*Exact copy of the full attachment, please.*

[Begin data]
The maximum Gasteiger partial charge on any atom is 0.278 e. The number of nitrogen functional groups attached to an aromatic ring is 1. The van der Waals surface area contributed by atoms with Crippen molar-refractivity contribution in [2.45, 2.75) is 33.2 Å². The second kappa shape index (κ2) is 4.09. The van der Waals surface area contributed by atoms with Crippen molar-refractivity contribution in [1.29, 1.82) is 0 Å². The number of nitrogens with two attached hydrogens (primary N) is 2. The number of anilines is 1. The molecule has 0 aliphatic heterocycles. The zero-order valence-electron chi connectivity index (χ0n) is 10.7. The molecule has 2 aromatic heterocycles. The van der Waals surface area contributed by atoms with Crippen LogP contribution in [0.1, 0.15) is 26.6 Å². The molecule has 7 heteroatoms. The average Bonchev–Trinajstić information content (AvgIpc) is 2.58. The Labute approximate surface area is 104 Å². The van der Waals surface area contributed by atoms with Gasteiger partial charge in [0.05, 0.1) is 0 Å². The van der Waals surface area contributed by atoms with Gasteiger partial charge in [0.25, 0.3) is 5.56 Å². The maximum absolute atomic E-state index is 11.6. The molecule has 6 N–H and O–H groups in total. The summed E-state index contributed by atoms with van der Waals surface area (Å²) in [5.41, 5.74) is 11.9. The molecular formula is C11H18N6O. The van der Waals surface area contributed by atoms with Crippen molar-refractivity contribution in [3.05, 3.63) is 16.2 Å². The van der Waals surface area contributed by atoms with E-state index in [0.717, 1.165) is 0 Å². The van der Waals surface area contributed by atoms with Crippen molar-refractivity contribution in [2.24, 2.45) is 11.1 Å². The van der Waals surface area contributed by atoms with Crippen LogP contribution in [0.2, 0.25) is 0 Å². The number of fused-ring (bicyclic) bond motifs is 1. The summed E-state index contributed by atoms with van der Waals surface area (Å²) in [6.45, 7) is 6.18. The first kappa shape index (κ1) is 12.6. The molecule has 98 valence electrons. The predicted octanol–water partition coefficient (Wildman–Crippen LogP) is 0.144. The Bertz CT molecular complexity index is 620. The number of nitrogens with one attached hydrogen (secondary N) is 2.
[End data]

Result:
The maximum Gasteiger partial charge on any atom is 0.278 e. The number of nitrogen functional groups attached to an aromatic ring is 1. The van der Waals surface area contributed by atoms with Crippen molar-refractivity contribution in [2.45, 2.75) is 33.2 Å². The second kappa shape index (κ2) is 4.09. The van der Waals surface area contributed by atoms with Crippen molar-refractivity contribution in [1.29, 1.82) is 0 Å². The number of nitrogens with two attached hydrogens (primary N) is 2. The number of anilines is 1. The molecule has 0 aliphatic heterocycles. The zero-order valence-electron chi connectivity index (χ0n) is 10.7. The molecule has 2 aromatic heterocycles. The van der Waals surface area contributed by atoms with Crippen LogP contribution in [0.1, 0.15) is 26.6 Å². The molecule has 7 heteroatoms. The average Bonchev–Trinajstić information content (AvgIpc) is 2.58. The Labute approximate surface area is 104 Å². The van der Waals surface area contributed by atoms with Gasteiger partial charge in [0.05, 0.1) is 0 Å². The van der Waals surface area contributed by atoms with Gasteiger partial charge in [0.25, 0.3) is 5.56 Å². The maximum absolute atomic E-state index is 11.6. The molecule has 6 N–H and O–H groups in total. The summed E-state index contributed by atoms with van der Waals surface area (Å²) in [5.41, 5.74) is 11.9. The molecular formula is C11H18N6O. The van der Waals surface area contributed by atoms with Crippen molar-refractivity contribution in [3.05, 3.63) is 16.2 Å². The van der Waals surface area contributed by atoms with E-state index in [0.717, 1.165) is 0 Å². The van der Waals surface area contributed by atoms with Crippen molar-refractivity contribution in [2.24, 2.45) is 11.1 Å². The van der Waals surface area contributed by atoms with Crippen LogP contribution in [0.2, 0.25) is 0 Å². The number of fused-ring (bicyclic) bond motifs is 1. The summed E-state index contributed by atoms with van der Waals surface area (Å²) in [6.45, 7) is 6.18. The first kappa shape index (κ1) is 12.6. The molecule has 98 valence electrons. The predicted octanol–water partition coefficient (Wildman–Crippen LogP) is 0.144. The Bertz CT molecular complexity index is 620. The number of nitrogens with one attached hydrogen (secondary N) is 2.